Burglary - Clery Crimes/Hierarchy Rules
Burglary is unlawful entry of a structure to commit a felony or a theft.
There are three categories of burglary:
- Forcible Entry: All offenses where force of any kind is used to unlawfully enter a structure for the purpose of committing a theft or felony. Entry through the use of tools; breaking or forcing windows, doors, transom or ventilators; cutting screens, walls or roofs, and if known use of master keys, picks unauthorized keys, celluloid, a mechanical contrivance such as a pass or skeleton key or any device that leaves no outward mark but forces a lock. Include concealment inside a building followed by exiting the structure.
- Unlawful Entry - No Force: Entry by use of an unlocked door or window. Includes thefts from open garages, open warehouses, open or unlocked dwellings, and open or unlocked common basement areas where entry is someone other than the lawful tenant.
- Attempted Forcible Entry: Forcible entry is attempted, but not completed.
An incident must meet three conditions to be classified as a burglary:
- There must be evidence of unlawful entry (trespass). Both forcible entry and unlawful entry -- no force is counted.
- The unlawful entry must occur within a structure, which is defined as having four walls, a roof, and a door.
- The unlawful entry into a structure must show evidence that the entry was made in order to commit a felony or theft. If the intent was not to commit a felony or theft, or if the intent cannot be determined, the proper classification is Larceny.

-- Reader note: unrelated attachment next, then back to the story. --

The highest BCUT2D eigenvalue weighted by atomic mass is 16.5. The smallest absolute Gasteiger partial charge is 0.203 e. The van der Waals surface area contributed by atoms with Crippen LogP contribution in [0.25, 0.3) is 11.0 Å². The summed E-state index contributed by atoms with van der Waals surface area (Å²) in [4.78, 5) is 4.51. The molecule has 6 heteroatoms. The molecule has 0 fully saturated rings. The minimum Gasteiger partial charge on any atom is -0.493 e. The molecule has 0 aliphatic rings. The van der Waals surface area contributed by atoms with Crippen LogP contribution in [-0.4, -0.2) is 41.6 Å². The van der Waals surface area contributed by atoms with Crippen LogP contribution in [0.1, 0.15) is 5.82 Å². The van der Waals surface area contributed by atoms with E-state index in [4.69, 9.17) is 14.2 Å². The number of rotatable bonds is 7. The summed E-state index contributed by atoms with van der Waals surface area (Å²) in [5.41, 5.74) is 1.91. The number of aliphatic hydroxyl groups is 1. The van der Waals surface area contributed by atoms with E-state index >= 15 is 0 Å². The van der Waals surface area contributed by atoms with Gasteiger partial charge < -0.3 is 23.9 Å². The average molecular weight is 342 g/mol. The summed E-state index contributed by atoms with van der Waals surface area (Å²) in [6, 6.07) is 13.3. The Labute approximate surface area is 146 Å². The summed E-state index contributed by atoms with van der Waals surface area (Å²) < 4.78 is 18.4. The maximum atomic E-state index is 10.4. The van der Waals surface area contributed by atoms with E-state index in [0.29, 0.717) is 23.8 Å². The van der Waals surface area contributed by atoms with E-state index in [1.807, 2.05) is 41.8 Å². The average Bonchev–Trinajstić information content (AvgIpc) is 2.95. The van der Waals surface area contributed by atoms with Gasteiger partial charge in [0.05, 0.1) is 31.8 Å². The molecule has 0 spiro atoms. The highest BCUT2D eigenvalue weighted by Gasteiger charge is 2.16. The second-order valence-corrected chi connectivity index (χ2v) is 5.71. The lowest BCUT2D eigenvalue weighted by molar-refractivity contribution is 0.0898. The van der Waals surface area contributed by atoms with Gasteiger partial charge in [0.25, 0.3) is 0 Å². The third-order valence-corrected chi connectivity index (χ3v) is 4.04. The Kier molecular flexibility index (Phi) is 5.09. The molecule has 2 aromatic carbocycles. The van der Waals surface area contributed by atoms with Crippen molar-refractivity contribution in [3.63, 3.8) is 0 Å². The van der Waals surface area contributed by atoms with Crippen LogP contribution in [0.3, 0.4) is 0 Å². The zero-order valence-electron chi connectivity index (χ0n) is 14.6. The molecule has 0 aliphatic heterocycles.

The FBI UCR Office has recently clarified what they mean in the “conditions” 1. and 3. above regarding the word “evidence”. They stated that they do NOT mean PHYSICAL EVIDENCE. “EVIDENCE” to the FBI UCR Office means “THE FACTS OF THE CASE”–Agencies are required to consider the facts of the case as described by the victim and the information obtained in the subsequent preliminary investigation or full investigation, if there is one.
- Count one offense per distinct operation.
- Only count crimes meeting UCR definitions.
- Count one offense for each residence, dorm room or structure if more than one was entered.
Burglaries in Suites: Each bedroom in a student housing facility suite is considered a separate dwelling. Count the Burglary of four bedrooms and the common room in a suite during a single incident as five burglaries.
Do Not Count
Do not count more than one offense per academic/administrative building regardless of the number of classrooms or offices entered, unless the offenses are not committed at the same time and place and the time interval and distance between offenses is significant.
Do not count offenses based on local law classifications or institutional policy definitions.
Structure includes but is not limited to apartments, barns, cabins, churches, condominiums, dwelling houses, factories, garages, house trailers or houseboats (used as permanent dwellings), mills, offices, out buildings, public buildings, railroad cars, rooms, schools, stables, storage facilities, vessels (ships), and warehouses. This includes mobile units permanently fixed and used as an office, residence or storehouse.
Key Questions to ask at the scene of a theft that occurs in a structure on campus:
- Were there signs of forcible entry?
- Was the victim’s space (room/office) locked?
- Was the building in a locked or secured mode when the theft occurred?
- Does it appear that someone defeated the locking mechanism or unlawfully used a master key to enter the space?
- In a suite in a residential facility -- how many rooms were entered?
- When is the last time the victim saw the property?
- When did victim notice the property missing?